“Though you stumble and fall, you’re not down for long; for God grasps your hand in support and upholds you.” (Psalm 37:24)
They say you can’t teach an old dog new tricks! And I should know! However, I can confirm that whilst it is hard to learn new things, it’s not impossible if you stick with it.
Earlier this year, somewhere in the middle of trying to get my head around Wenkebach, Purkinje fibers, hemodynamics, Mobitz Type 1, ‘p’ and ‘t’ waves, colloids or crystalloids, bigemeny, CO=SVxHR, SIRS criteria, Torsades de Ponts, ventilation and oxygenation principles, continuous venovenous hemodiafiltration mode, action potentials, coagulation cascades, PVC’s, the Renin Angiotensin Aldosterone System, Starlings Law and refractory periods, I hit cardiac standstill. I Over and out. I was done. Finished. Asystole.
Around half way through first semester of Post-Graduate study I felt as though there was a complete absence of any significant electrical impulses anywhere in my body! I hit overload. And I wanted to give up. I wanted to quit.
Even though I had only just started, I knew what was still ahead. And I didn’t think the ‘old dog’ in me had what it was going to take.
I remember being only two weeks into my new job in the Intensive Care Unit and I felt like I was an old dog that should be home lying in the sun dreaming of chasing bones instead of running around and wagging my tail every time someone at work looked in my direction. Hoping to impress them. Hoping to please them. Hoping to do the right thing. Hoping to succeed. Hoping not to look like an idiot.
Hoping to be able to “make it” as an ICU nurse.
I constantly felt inadequate. I felt so old. I felt so under-prepared. I felt worried about the rookie mistakes I was probably making. I felt lost. Like I was (only) just holding my head above the water. I felt like… I.Really.Can’t.Do.This.
I’ve been called many things and described in many different ways over the years but being called a “quitter” is not often on that list.
But earlier this year being a “quitter’ was #1 on my list of Things To Do.
Abandon the course.
Forsake all future opportunities.
Relinquish my job.
But instead I reached out to my friends and I said “Help me! I’m discouraged. I’m overwhelmed. I’m scared. I don’t think I can do this. I feel as though I’m stumbling and rushing headfirst downhill ready to face plant and be ridiculed by my peers for my lack of knowledge and skills. I want to give up.”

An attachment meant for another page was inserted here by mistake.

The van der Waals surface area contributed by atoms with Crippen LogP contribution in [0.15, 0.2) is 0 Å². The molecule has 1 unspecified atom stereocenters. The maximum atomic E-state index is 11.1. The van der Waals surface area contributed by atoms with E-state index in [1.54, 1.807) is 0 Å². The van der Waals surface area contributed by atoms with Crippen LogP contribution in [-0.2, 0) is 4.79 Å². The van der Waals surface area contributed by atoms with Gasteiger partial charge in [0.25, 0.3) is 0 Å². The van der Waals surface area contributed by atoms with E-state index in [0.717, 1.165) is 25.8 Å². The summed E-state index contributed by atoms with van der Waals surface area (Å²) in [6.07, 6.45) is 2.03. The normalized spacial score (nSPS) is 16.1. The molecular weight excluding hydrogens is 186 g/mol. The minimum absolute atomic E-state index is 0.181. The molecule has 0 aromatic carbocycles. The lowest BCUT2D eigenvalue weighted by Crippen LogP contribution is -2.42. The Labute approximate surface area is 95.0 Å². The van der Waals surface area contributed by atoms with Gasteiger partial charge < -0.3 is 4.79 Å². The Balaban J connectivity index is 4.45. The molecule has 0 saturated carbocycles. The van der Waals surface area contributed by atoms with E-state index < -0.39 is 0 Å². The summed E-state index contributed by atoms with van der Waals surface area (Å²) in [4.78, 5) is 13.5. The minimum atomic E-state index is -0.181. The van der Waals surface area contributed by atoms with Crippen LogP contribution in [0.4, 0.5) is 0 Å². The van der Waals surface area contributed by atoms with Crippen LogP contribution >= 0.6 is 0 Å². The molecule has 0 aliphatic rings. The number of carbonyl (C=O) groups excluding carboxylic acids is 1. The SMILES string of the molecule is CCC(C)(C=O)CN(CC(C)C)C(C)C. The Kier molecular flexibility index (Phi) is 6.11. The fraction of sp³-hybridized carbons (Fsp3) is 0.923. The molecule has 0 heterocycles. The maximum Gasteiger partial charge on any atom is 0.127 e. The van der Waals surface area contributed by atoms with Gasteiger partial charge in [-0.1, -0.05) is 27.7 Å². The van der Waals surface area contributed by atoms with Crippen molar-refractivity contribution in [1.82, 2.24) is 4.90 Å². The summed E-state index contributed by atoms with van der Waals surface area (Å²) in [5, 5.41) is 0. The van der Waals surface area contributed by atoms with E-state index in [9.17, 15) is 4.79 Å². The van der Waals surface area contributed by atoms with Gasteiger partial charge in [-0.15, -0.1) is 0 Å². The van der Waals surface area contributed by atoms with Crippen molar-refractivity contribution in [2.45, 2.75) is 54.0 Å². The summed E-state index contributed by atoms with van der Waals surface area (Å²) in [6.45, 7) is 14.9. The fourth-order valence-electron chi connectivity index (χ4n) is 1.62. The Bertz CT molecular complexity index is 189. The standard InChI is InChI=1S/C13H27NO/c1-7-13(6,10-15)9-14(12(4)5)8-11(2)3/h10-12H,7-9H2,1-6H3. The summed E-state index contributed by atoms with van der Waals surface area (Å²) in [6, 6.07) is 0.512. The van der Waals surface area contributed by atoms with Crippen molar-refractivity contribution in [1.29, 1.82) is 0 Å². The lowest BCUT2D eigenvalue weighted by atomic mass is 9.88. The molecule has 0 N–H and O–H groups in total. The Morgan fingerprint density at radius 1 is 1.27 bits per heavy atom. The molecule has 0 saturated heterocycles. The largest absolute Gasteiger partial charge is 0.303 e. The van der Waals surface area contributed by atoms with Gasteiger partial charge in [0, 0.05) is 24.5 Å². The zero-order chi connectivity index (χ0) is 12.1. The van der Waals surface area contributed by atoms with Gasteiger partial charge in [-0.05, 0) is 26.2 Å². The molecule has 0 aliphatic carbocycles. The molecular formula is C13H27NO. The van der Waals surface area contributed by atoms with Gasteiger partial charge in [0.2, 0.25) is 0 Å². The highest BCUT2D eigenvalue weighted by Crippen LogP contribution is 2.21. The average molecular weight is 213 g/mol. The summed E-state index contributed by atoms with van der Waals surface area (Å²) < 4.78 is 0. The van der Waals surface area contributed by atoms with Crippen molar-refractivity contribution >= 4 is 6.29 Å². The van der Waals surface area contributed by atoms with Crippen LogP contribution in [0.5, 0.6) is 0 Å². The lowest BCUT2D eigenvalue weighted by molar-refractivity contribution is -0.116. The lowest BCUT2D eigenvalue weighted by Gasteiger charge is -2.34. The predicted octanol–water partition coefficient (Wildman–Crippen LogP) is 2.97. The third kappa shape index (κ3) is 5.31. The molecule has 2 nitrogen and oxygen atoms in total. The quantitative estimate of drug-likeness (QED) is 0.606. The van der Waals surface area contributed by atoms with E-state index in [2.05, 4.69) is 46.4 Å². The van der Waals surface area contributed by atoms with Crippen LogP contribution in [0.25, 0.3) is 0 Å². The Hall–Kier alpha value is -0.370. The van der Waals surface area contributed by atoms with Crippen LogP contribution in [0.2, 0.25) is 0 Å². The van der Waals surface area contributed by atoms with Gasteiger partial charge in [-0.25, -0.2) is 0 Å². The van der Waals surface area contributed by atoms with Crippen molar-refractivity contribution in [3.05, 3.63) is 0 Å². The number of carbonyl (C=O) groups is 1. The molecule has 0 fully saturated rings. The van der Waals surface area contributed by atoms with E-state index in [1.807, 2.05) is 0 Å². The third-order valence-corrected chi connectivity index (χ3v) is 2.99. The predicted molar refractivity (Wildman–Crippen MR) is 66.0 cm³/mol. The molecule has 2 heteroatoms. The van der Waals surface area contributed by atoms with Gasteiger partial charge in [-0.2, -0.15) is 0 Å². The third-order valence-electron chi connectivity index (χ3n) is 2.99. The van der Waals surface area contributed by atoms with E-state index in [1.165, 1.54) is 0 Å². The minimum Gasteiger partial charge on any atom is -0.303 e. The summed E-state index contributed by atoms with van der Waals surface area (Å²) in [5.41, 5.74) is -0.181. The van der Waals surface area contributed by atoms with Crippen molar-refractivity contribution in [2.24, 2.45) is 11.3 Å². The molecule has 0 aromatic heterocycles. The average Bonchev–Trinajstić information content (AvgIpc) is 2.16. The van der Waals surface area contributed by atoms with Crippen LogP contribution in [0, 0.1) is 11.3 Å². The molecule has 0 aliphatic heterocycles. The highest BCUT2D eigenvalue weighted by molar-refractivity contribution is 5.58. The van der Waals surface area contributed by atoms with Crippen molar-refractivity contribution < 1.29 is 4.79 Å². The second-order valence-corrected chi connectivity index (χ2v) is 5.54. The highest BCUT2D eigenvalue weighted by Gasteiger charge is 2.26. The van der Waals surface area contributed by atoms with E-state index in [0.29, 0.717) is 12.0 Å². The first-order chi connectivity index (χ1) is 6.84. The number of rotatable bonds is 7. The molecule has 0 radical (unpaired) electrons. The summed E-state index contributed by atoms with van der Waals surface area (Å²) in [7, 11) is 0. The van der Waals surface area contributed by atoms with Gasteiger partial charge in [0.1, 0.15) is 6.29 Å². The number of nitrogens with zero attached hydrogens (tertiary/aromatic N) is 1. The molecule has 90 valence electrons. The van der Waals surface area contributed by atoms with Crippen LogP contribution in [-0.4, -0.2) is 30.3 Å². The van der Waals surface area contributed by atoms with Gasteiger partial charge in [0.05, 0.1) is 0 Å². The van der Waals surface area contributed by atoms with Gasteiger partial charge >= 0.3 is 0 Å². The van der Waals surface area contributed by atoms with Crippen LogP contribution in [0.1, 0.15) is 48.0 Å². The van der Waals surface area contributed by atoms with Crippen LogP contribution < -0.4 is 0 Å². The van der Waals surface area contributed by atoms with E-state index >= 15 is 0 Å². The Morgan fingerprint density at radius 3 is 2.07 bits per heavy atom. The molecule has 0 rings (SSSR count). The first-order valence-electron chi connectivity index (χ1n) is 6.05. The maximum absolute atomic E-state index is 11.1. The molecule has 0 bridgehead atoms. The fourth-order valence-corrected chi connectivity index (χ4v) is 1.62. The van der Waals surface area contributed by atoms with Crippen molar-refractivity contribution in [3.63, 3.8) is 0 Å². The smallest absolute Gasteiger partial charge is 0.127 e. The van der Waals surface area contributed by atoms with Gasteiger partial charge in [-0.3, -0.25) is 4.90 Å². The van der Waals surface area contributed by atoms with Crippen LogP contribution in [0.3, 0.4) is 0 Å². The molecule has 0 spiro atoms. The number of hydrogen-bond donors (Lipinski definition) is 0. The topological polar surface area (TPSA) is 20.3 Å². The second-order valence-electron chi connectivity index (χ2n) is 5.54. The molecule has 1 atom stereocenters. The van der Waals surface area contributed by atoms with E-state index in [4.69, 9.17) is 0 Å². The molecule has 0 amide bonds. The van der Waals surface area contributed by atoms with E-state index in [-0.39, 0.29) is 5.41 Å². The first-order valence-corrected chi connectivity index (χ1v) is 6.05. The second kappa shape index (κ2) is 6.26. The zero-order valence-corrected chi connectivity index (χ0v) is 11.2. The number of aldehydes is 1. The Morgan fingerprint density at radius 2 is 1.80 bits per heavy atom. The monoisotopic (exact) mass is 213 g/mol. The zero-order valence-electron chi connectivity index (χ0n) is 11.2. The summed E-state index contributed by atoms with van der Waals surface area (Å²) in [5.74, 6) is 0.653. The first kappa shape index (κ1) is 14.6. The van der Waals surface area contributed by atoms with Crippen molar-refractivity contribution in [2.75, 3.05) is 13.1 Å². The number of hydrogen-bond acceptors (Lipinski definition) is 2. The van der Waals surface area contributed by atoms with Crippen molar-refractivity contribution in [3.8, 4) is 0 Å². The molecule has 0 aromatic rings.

And God, through my friends, reached out, grasped me by the hand and lifted me back up with words of encouragement and support. (Thankfully God’s gifts come wrapped in people – people I’m so blessed to have in my life.)
God (through my friends) reminded me that old dogs can learn new tricks.
“What God brings you to He will bring you through. He gave you this job, so remember that He is right there with you every moment you are in the ICU. Draw upon His strength, relax and ask God for wisdom and direction each time you go to care for a patient.”
“The enemy is messing with your head!!! So we are surrounding you with a circle of protection to keep him from destroying your peace. You are answering God’s call, Nicki! And the enemy doesn’t like that one little bit! He’s just trying to undermine your success. And we won’t let him!”
“God is not a God of confusion but satan loves to confuse and bring doubts. Remember God is in control and it is His “approval” you should seek. Work as if working for the Lord. Love God and your patients…He will take care of the rest.”
Thanks to my friends (and Winnie the Pooh), the moral of the story is this: when I felt like I wanted to quit all I needed to do was reach out to my friends and they told me that I was “braver than you believe; and stronger than you seem and smarter than you think.”
So I have decided I am not going to give up and I am not going to quit. I am going to stick with it. Because this dog’s still got some new tricks to learn!
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